Speech released by Transport Minister Grant Shapps will be an embarrassment to the Prime Minister as he hosts the COP26 climate summit in Glasgow this week
Photo: Getty Images / iStockphoto)
London and the South East have more public car charging points than the rest of England and Wales combined.
And that makes a mockery of Boris Johnson’s claims that he is leveling the country when it comes to achieving net zero CO2 emissions.
The figures released by Transport Minister Grant Shapps will be an embarrassment to the Prime Minister as he hosts the COP26 climate summit in Glasgow this week.
They show that the Northeast has the fewest places to charge electric cars with only 887.
It compares with London’s 7,489 and the Southeast’s 3,254
adds up to 10,743 for the nation’s richest regions – seven more than the rest of England and Wales combined.
Shadow Business Secretary Ed Miliband said: “The switch to electric cars is crucial to achieving our climate goals, but ministers are failing to take the necessary steps to increase the number of charging stations outside London.
“Labor would expand aid to buy an electric car for those with lower and middle incomes and speed up the roll-out of charging points in areas that have been left out.”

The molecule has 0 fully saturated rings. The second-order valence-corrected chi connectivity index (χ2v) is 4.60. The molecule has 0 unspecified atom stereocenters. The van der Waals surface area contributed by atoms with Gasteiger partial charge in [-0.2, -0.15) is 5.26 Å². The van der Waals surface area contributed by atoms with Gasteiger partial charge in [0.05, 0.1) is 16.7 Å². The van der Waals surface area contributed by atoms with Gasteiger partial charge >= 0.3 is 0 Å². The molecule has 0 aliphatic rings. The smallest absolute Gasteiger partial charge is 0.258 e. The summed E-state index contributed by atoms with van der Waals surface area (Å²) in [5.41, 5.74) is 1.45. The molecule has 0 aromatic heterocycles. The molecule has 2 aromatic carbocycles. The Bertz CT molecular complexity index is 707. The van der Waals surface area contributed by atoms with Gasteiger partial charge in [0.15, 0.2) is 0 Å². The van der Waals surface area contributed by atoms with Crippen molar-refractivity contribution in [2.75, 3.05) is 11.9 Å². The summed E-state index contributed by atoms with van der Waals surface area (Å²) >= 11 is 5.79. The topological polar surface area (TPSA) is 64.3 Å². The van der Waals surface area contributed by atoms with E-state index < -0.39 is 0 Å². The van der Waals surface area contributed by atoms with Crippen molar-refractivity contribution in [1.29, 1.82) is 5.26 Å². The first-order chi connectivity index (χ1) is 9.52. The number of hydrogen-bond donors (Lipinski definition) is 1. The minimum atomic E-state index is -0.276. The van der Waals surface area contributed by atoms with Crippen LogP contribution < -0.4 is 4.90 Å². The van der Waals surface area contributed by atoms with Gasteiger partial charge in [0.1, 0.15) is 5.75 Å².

ETTORE FERRARI / POOL / EPA-EFE / REX / Shutterstock)
All new cars are to be electric by 2030, but the Prime Minister is only giving subsidies of up to £ 2,500 to buy them. It is comparable to £ 7,600 in Germany and £ 5,000 in France.
More than 650,000 plug-in vehicles have been sold in the UK in the last decade.
The Department of Transport said £ 620 million will be spent on the transition, including the roll-out of several charging points.
A spokesman added: “We want to make charging an electric vehicle as easy and accessible as refueling a petrol or diesel car.”
But Chancellor Rishi Sunak has not yet said how he will replace the £ 30 billion tax lost each year from diesel and petrol.
And he froze the fuel tax in last week’s budget without introducing alternative green revenue-raising measures such as paying to travel on Britain’s road network.
Net-zero expert Tim Lord of the Tony Blair Institute said: “The government has its head in the sand about the transition to electric vehicles and the threat of tax revenue.”
And Howard Cox of Fair Fuel UK said: “There should be a moratorium on the unpopular 2030 ban on the sale of new diesel and petrol cars until more cleaner fuel technologies emerge.”
The UK has achieved the fastest decline in G7 CO2 emissions since 1990.
But to reach its target of a 78% reduction by 2035, a 71% cut in petrol and diesel transport is needed.
And experts say that means charging points need to be more evenly distributed than they are now.
Car Charging points
- Northeast 887
- Northwest 1,620
- Yorkshire and the Humber 1,156
- East Midlands 1,280
- West Midlands 1,591
- Eastern England 1,569
- London 7,489
- Southeast 3,254
- Southwest 1,717
- Wales 916